Bantam's printed depiction of
Stout's drawing and typed description
Description of Nero Wolfe's Office
Confidential Memo From Rex Stout, September 15, 1949
The old brownstone on West 35th Street is a double width house. Entering
at the front door, which is 7 steps up from the sidewalk, you are facing
the length of a wide carpeted hall. At the right is an enormous coat rack,
eight feet wide, then the stairs, and beyond the stairs the door to the
dining room. There were originally two rooms on that side of the hall,
but Wolfe had the partition removed and turned it into a dining room forty
feet long, with a table large enough for six (but extensible) square in
the middle. It (and all other rooms) are carpeted; Wolfe hates bare floors.
At the far end of the big hall are two doors; the first one is to what
Archie calls the front room, and the second is to the office. The front
room is used chiefly as an anteroom: Nero and Archie do no living there.
It is rather small, and the furniture is a random mixture without any special
The office is large and nearly square. In the far corner to the left (as you enter from the hall) a small rectangle has been walled off to make a place for a john and a washbowl — to save steps for Wolfe. The door leading to it faces you and around the corner, along its other wall, is a wide and well cushioned couch.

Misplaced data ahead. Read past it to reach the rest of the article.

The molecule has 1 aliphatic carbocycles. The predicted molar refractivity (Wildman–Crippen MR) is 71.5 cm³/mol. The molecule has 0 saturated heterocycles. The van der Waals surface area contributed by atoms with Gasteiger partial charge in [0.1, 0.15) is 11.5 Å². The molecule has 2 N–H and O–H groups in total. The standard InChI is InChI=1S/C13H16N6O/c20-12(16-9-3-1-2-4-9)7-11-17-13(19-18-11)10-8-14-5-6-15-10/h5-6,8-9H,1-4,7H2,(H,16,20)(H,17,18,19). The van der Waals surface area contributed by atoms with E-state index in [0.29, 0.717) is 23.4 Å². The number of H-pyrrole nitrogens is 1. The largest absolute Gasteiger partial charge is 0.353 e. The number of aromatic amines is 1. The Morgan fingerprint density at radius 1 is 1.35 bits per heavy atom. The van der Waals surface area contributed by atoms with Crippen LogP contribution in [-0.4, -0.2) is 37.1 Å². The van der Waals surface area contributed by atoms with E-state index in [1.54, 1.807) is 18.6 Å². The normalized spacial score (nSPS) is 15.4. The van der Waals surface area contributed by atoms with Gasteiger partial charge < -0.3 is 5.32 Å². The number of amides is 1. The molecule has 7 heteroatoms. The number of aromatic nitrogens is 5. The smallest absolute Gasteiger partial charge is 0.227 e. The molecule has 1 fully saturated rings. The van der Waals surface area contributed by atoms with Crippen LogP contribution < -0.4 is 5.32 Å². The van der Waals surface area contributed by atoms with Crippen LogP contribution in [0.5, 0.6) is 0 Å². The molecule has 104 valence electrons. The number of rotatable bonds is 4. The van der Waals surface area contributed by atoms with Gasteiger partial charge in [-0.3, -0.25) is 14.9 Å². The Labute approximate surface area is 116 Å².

In furnishings the room has no apparent unity but it has plenty of character. Wolfe permits nothing to be in it that he doesn't enjoy looking at, and that has been the only criterion for admission. The globe is three feet in diameter. CLICK HERE to see a 1949 video of Globe Making. Wolfe's chair was made by Meyer of cardato. His desk is of cherry, which of course clashes with the cardato, but Wolfe likes it. The couch is upholstered in bright yellow material which has to go to the cleaners every three months. The carpet was woven in Montenegro in the early nineteenth century and has been extensively patched. The only wall decorations are three pictures: a Manet, a copy of a Corregio, and a genuine Leonardo sketch. The chairs are all shapes, colors, materials, and sizes. The total effect makes you blink with bewilderment at the first visit, but if you had Archie's job and lived there you would probably learn to like it.
Click here to see an aerial view from Google maps of the irregular shape of the backs of the townhouses on one street on the Upper West Side of Manhattan. Try it yourself on a brownstone neighborhood on Google maps!